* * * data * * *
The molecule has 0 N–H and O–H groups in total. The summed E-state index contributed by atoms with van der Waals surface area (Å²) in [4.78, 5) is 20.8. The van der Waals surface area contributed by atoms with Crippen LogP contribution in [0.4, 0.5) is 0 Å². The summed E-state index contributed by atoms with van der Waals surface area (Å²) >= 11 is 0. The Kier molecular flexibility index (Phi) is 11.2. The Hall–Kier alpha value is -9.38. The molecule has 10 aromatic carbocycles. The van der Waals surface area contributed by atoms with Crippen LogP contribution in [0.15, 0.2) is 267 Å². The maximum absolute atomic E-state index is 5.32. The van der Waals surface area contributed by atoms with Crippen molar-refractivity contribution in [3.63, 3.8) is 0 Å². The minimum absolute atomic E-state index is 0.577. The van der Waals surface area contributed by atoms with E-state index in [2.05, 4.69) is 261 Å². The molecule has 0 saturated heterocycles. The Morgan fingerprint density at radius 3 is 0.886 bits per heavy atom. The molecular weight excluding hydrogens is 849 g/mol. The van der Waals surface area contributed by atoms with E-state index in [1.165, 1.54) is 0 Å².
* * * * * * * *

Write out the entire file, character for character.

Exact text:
The molecule has 0 N–H and O–H groups in total. The summed E-state index contributed by atoms with van der Waals surface area (Å²) in [4.78, 5) is 20.8. The van der Waals surface area contributed by atoms with Crippen LogP contribution in [0.4, 0.5) is 0 Å². The summed E-state index contributed by atoms with van der Waals surface area (Å²) >= 11 is 0. The Kier molecular flexibility index (Phi) is 11.2. The Hall–Kier alpha value is -9.38. The molecule has 10 aromatic carbocycles. The van der Waals surface area contributed by atoms with Crippen LogP contribution in [0.15, 0.2) is 267 Å². The maximum absolute atomic E-state index is 5.32. The van der Waals surface area contributed by atoms with Crippen molar-refractivity contribution in [3.63, 3.8) is 0 Å². The minimum absolute atomic E-state index is 0.577. The van der Waals surface area contributed by atoms with E-state index in [2.05, 4.69) is 261 Å². The molecule has 0 saturated heterocycles. The Morgan fingerprint density at radius 3 is 0.886 bits per heavy atom. The molecular weight excluding hydrogens is 849 g/mol. The van der Waals surface area contributed by atoms with E-state index in [1.165, 1.54) is 0 Å².